Date: Sunday, November 7, 2021
Session Type: Poster Session B
Session Time: 8:30AM-10:30AM
Background/Purpose: RA is more responsive to treatment in the early stages of disease, and early treatment may lead to better long-term outcomes.1,2 Data on the effectiveness of specific drugs as first or later lines of therapy will help inform treatment sequencing. Data from patients enrolled in the Corrona RA Registry network were used to compare the effectiveness of abatacept across lines of therapy overall (primary cohort) and in a subset of patients who were ACPA+.
Methods: Patients with RA who initiated abatacept (January 2006 to October 2020), had 6 months’ follow-up (within 4−9 months of starting abatacept), had baseline (BL) and follow-up CDAI scores available, and had BL CDAI > 2.8 were included. Outcomes were compared for first-, second- and third or higher-line therapy: 0, 1 or ≥ 2 prior biologic DMARDs or Janus kinase inhibitors, respectively. Continuous outcomes included change from BL to 6 months in mean CDAI and patient-reported pain, fatigue, and HAQ. Binary outcomes included rate of achieving minimal clinically important difference (MCID) in CDAI or modified ACR20/50/70 at 6 months. Continuous and binary outcomes were analyzed using multiple linear and logistic regression, respectively. The models included line of therapy, age, sex, disease duration, work status, SC nodules, history of hypertension and depression, BL CDAI, BL patient-reported pain, and BL fatigue. Additional subgroup analyses were carried out in patients with moderate/high disease activity (CDAI > 10) at BL.
Results: In total, 2876 patients (2327 with BL CDAI > 10; 890 ACPA+) were included; 442, 911, and 1523 patients initiated first-, second- or third/higher-line abatacept, respectively. Compared with patients on second/third/higher-line abatacept therapy, those on first-line abatacept were significantly older, had shorter disease duration, and had lower BL CDAI, pain and fatigue (all P < 0.001). In adjusted analyses, patients receiving abatacept as earlier lines of therapy had significantly greater improvement from BL in mean CDAI and in patient-reported fatigue and HAQ (Table 1). There was no significant difference between lines of therapy in change in patient-reported pain. Patients receiving first-line abatacept had significantly higher odds of achieving a MCID in CDAI or modified ACR20/50/70 response (Figure 1). Similar patterns were seen when the sample was limited to patients with moderate/high disease activity or in patients who were ACPA+.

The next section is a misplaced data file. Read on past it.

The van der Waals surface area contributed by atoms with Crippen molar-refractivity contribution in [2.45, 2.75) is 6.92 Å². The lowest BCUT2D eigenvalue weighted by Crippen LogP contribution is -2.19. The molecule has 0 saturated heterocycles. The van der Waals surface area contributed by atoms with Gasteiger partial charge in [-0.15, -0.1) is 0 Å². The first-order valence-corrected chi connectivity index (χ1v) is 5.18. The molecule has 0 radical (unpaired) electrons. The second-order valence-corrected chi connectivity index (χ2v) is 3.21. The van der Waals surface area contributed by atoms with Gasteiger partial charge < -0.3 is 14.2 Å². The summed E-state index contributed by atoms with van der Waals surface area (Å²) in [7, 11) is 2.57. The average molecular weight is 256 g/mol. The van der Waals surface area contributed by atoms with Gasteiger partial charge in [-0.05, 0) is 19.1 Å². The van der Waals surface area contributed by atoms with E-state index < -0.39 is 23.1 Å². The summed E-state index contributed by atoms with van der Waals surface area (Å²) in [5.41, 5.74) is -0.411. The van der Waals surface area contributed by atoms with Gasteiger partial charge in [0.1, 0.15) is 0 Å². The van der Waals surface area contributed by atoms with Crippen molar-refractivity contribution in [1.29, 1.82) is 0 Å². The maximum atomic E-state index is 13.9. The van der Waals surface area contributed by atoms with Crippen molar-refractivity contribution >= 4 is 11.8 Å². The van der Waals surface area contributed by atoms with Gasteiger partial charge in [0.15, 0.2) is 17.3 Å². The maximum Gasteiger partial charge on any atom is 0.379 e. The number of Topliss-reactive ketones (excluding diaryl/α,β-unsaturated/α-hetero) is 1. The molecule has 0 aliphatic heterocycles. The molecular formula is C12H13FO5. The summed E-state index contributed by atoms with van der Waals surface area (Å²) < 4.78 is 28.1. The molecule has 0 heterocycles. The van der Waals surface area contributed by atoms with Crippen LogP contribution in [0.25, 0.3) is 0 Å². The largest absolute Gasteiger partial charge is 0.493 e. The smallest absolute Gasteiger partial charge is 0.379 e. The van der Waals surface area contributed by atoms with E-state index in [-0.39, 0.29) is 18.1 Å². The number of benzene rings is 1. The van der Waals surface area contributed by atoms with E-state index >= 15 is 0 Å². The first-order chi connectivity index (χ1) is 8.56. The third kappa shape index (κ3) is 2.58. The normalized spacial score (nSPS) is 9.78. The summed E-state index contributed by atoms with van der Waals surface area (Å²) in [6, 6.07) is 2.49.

Conclusion: There were significant differences in improvement in clinical disease activity and patient-reported outcomes across lines of therapy. Better treatment responses were observed with earlier lines of abatacept therapy in the overall population, in patients who were ACPA+ and in those with moderate/high BL disease activity.
1. Harrold LR, et al. Clin Rheumatol 2017;36:1215−1220.
2. Monti S, et al. RMD Open 2015;1(Suppl 1):e000057.
Medical writing: Claire Line, PhD (Caudex), funded by Bristol Myers Squibb
Original abstract © 2020 EULAR/BMJ
To cite this abstract in AMA style:Harrold L, Wittstock K, Kelly S, Park S, Han X, Shan Y, Roberts-Toler C, Middaugh N, Khaychuk V. Improvement in Clinical Disease Activity and Patient-Reported Outcomes After 6 Months of Treatment with Abatacept, Stratified by Line of Therapy, in Patients with RA: Results from a Large, US, National Observational Study [abstract]. Arthritis Rheumatol. 2021; 73 (suppl 10). https://acrabstracts.org/abstract/improvement-in-clinical-disease-activity-and-patient-reported-outcomes-after-6-months-of-treatment-with-abatacept-stratified-by-line-of-therapy-in-patients-with-ra-results-from-a-large-us-nationa/. Accessed December 6, 2021.
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